Deal to Save Ramat Gilad

A twelfth hour deal by Minister Benny Begin would see Ramat Gilad moved a few dozen meters in exchange for government recognition.

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Gabe Kahn.,

Begin and Netanyahu
Begin and Netanyahu
Flash 90

A Channel 2 report on Monday night said a deal had been worked out to legalize Ramat Gilad and prevent any future attempts at demolition.

The report said five buildings slated for demolition would be moved several dozen meters, off land that Arabs dispute.

In return for moving the buildings, the state has agreed authorize the area as part of the city plan of Karnei Shomron, effectively turning the area into a new neighborhood for the town.

The plan was reportedly worked out between Minister Benny Begin and Yesha Council head Danny Dayan.

A report in the Hebrew Makor Rishon on Friday said that Begin had worked out the deal last week, but that Defense Minister Ehud Barak had decided to reject it – and raced to demolish the site.

Barak has been accused of trying to vitalize support for his breakaway Atzmaut party from the left side of the spectrum.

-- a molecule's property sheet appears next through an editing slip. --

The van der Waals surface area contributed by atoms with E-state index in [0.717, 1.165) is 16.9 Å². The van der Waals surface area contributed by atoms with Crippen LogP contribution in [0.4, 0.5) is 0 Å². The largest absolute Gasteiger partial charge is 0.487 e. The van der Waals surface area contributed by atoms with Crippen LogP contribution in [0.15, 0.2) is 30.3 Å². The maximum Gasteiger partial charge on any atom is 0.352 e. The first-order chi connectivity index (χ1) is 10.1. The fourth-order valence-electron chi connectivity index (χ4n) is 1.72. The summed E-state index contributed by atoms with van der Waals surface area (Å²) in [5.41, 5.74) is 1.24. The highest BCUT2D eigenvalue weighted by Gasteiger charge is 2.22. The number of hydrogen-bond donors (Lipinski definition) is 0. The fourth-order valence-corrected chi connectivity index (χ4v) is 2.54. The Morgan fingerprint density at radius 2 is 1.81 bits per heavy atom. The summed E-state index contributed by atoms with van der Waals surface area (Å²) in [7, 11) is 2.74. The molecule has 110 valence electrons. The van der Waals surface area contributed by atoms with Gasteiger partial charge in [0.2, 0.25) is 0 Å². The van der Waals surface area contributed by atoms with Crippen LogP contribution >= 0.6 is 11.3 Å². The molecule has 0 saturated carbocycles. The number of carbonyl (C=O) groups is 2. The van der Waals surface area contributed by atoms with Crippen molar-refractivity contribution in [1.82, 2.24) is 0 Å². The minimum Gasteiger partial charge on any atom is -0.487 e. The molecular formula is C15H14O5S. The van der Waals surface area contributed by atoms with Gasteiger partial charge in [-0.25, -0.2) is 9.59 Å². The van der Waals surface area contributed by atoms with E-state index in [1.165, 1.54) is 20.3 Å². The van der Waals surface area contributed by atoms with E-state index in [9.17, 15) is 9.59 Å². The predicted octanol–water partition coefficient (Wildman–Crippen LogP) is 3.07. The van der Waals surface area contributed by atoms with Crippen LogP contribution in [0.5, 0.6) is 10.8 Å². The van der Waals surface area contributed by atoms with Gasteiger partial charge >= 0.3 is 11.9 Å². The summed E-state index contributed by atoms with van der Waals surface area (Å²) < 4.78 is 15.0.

Israel has seen a rash of demolitions of Jewish communities in Judea and Samaria under the aegis of Barak's defense ministry, even as the government of Prime Minister Binyamin Netanyahu finds itself under intense pressure from faction heads in the ruling coalition and Likud lawmakers to avoid them.

Nonetheless, Netanyahu ordered a bill that would normalize the status of most communities in Judea and Samaria killed in committee on Sunday, due to opposition from state attorney general Yehuda Weinstein.

It is believed by many observers that Netanyahu is trying to appease diametrically opposed forces within the coalition as he prepares for early Likud primaries - in which he is expected to maintain his position at party leader.

Such a move could indicate Netanyahu is moving to secure his hold on the Likud at a time when the party is polling some 10 seats stronger than its current 27 – and at a time its rival Kadima is polling poorly.

Many analysts say holding elections ahead of the 2012 presidential vote in the United States could be necessary for Netanyahu should Barack Obama lead in the polls.

After his 2008 victory Obama launched a strident public relations campaign aimed at undermining the Netanyahu government in Israel - which some Israeli commentators likened to an attempted media putsch.

The move could also preface Netanyahu's need to address increasing pressure for significant decisions of national consequence vis-a-vis Iran's nuclear program and the Hamas terror enclave in Gaza.

However, observers note that Netanyahu's approach to the settlement issue remains an enigma and has allowed an incendiary issue for his government to escalate.

The absence of a clear policy and leadership of values from Netanyahu concerning the major national issues – like the settlements – could cost him the confidence of the national camp in the Likud at a time when he needs them most.